Indeed, what are we?

Consumers of earthly goods? And if so, is this exceeding consumption making us happier and more satisfied? Or is it just widening the gap between who we are, and who we are meant to become?

“One day this sensation we call life will leave us. Our bodies will rot, our valuables recollected. Yesterday’s actions’s all that remain. Death constantly surrounds us. Still it seems so distant from our everyday reality.

If we all look at our innermost desire, we will see our dreams are not so different. We share a common goal. Happiness. 

We tear the world apart looking for joy, without ever looking within ourselves. 

Many of the happiest people are those who own the least. 

But are we really so happy with our iPhones, our big houses, our fancy cars? We’ve become disconnected. Idolizing people we’ve never met. We witness the extraordinary on screens, but ordinary everywhere else. We wait for someone to bring change, without ever thinking of changing ourselves.”

Nothing happens unless we make it happen.

Nothing changes unless we ignite the change.

And if we begin now, with all our efforts, maybe, just maybe, this world will become a better place.

And bear in mind, it is not for the sake of our Mother Earth – she is stronger than we might think. It is for the sake of mankind, more fragile than we dare to think.

“Stop waiting for change and be the change you want to see. 

We didn’t get to this point by sitting on our asses. The human race survived not because we are the fastest or the strongest but because we worked together. We have mastered the act of killing. Now let’s master the joy of living. This isn’t about saving the planet. The planet will be here whether we are or not. Earth has been around for billions of years. Each of us will be lucky to last eighty. We are a flash in time, but our impact is forever.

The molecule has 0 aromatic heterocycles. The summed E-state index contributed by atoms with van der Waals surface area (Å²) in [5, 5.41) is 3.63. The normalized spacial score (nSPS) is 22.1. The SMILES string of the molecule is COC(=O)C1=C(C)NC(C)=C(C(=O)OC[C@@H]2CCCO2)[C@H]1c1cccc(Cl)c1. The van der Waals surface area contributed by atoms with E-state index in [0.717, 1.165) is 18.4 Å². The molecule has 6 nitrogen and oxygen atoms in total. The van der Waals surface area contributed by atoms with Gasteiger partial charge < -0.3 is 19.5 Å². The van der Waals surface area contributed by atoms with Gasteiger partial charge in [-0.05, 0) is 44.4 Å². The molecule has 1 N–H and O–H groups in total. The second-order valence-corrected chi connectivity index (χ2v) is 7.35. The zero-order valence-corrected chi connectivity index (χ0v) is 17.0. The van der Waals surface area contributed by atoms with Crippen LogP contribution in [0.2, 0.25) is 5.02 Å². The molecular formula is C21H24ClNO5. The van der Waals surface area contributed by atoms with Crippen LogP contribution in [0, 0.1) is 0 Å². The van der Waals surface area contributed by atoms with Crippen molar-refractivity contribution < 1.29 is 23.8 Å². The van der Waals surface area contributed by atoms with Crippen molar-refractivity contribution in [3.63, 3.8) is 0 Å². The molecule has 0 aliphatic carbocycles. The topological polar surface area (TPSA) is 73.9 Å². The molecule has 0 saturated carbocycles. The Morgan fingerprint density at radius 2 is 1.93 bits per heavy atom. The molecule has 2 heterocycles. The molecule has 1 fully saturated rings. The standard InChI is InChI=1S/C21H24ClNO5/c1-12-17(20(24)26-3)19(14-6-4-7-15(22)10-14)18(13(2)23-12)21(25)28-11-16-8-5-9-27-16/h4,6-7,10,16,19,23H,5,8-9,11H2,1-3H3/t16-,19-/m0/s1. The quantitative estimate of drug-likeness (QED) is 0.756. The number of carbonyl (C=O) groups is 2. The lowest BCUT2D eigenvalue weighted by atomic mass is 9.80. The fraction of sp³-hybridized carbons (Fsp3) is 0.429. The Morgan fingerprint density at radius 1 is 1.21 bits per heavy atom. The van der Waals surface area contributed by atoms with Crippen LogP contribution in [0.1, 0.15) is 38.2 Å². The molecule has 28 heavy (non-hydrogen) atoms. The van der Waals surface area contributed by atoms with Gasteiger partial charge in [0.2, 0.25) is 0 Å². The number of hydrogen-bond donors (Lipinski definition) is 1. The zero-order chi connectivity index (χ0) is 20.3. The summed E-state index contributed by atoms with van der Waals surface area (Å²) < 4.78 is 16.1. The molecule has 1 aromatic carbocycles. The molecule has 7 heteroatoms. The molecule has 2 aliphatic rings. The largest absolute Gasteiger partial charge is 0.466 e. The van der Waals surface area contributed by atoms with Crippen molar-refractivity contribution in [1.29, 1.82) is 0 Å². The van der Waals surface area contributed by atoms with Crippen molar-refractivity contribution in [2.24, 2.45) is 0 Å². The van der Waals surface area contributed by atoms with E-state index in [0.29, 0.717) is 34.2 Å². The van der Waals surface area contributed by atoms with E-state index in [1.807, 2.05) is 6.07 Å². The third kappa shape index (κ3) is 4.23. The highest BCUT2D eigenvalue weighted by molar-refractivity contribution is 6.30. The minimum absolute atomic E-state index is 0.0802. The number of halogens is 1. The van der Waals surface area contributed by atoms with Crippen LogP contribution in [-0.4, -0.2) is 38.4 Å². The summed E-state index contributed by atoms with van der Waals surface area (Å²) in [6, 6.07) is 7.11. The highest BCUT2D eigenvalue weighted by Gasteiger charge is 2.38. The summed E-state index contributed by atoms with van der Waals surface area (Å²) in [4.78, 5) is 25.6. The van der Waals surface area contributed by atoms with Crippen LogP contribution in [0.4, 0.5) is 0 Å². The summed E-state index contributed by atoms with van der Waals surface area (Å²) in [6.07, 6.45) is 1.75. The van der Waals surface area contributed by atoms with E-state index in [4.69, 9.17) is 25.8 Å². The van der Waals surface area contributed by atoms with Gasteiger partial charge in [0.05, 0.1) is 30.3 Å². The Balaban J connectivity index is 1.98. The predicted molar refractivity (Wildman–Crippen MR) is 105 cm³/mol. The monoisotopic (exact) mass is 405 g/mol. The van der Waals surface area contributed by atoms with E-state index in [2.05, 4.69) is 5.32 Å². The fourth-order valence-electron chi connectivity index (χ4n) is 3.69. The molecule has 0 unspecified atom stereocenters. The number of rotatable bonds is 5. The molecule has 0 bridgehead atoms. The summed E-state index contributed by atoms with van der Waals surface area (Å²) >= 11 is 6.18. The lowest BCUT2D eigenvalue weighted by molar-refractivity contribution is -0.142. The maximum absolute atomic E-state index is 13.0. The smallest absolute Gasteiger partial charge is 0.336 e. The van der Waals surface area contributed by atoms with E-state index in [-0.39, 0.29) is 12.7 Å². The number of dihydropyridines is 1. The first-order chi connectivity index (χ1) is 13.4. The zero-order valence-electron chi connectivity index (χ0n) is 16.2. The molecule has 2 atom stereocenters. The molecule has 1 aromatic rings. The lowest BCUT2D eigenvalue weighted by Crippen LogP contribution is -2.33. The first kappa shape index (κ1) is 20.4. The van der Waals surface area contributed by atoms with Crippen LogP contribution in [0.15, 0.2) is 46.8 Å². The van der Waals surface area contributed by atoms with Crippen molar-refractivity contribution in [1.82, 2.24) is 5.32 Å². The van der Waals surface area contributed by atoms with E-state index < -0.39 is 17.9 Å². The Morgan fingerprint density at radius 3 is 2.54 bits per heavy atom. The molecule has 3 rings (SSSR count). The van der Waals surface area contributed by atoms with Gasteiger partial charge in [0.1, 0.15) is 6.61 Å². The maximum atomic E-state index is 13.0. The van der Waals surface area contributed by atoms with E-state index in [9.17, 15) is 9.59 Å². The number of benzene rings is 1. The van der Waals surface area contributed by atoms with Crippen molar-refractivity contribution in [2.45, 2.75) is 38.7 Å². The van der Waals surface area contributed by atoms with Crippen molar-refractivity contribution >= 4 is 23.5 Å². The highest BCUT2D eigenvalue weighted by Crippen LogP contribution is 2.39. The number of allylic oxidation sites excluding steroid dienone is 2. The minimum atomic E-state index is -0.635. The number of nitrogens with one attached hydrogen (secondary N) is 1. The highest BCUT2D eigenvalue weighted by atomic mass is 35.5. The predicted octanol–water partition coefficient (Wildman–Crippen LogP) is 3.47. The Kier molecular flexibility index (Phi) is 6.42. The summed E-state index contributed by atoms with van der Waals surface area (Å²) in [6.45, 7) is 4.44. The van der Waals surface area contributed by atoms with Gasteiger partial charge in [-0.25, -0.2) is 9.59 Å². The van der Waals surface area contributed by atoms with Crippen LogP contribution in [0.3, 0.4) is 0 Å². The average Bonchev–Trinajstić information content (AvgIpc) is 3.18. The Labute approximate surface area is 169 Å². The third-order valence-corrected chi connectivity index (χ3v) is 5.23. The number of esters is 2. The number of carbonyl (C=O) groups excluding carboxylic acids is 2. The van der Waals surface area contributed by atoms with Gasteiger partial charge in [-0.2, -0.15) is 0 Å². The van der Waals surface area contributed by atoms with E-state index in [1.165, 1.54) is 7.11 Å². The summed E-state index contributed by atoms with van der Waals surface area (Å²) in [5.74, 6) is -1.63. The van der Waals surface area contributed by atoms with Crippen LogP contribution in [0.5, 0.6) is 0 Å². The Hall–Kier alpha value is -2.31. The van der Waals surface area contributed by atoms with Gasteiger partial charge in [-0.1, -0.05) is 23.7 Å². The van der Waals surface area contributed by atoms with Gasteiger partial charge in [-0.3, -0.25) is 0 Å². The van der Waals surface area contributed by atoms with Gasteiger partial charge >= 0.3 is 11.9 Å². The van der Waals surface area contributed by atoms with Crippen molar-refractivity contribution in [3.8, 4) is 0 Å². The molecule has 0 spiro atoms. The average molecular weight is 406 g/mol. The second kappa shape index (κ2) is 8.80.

While we still can we must use our screens to bring us closer together rather than farther apart. For better or worse our generation will determine the future life on this planet.

We can either continue to serve this system of destruction until no memory of our existence remains. 

Or we can wake up. Realize we aren’t evolving upwards but rather falling down.

We just have screens in our faces so we don’t see where we’re heading. This present moment is what every step, every breath and every death has led to. 

We are the faces of all who came before us. And now it is our turn.

You can choose to carve your own path, or follow the road countless others have already taken. Life is not a movie. The script isn’t already written. 

We are the writers.

This is your story.

Their story.

Our story.”

 

Powerful in its entirety, ‘The Lie We Live‘ will open your eyes and inspire you to reconsider yourself, your life and your impact on this world.

Enjoy the full documentary, and remember to share.

 

 

Because Life.

Because Love.

Love Gina Wings

Welcome!

This is going to be an exciting journey.

Like you, I was wandering aimlessly through life for quite awhile… only to realize the most interesting (and happy, for that matter) people I know are the ones still wandering.

Or, as the poet once said; ‘Not all who wander are lost.’

We are taking a journey of self-discovery, to build self love.

Wear confidence, and let the smile be your umbrella!

Love Gina Wings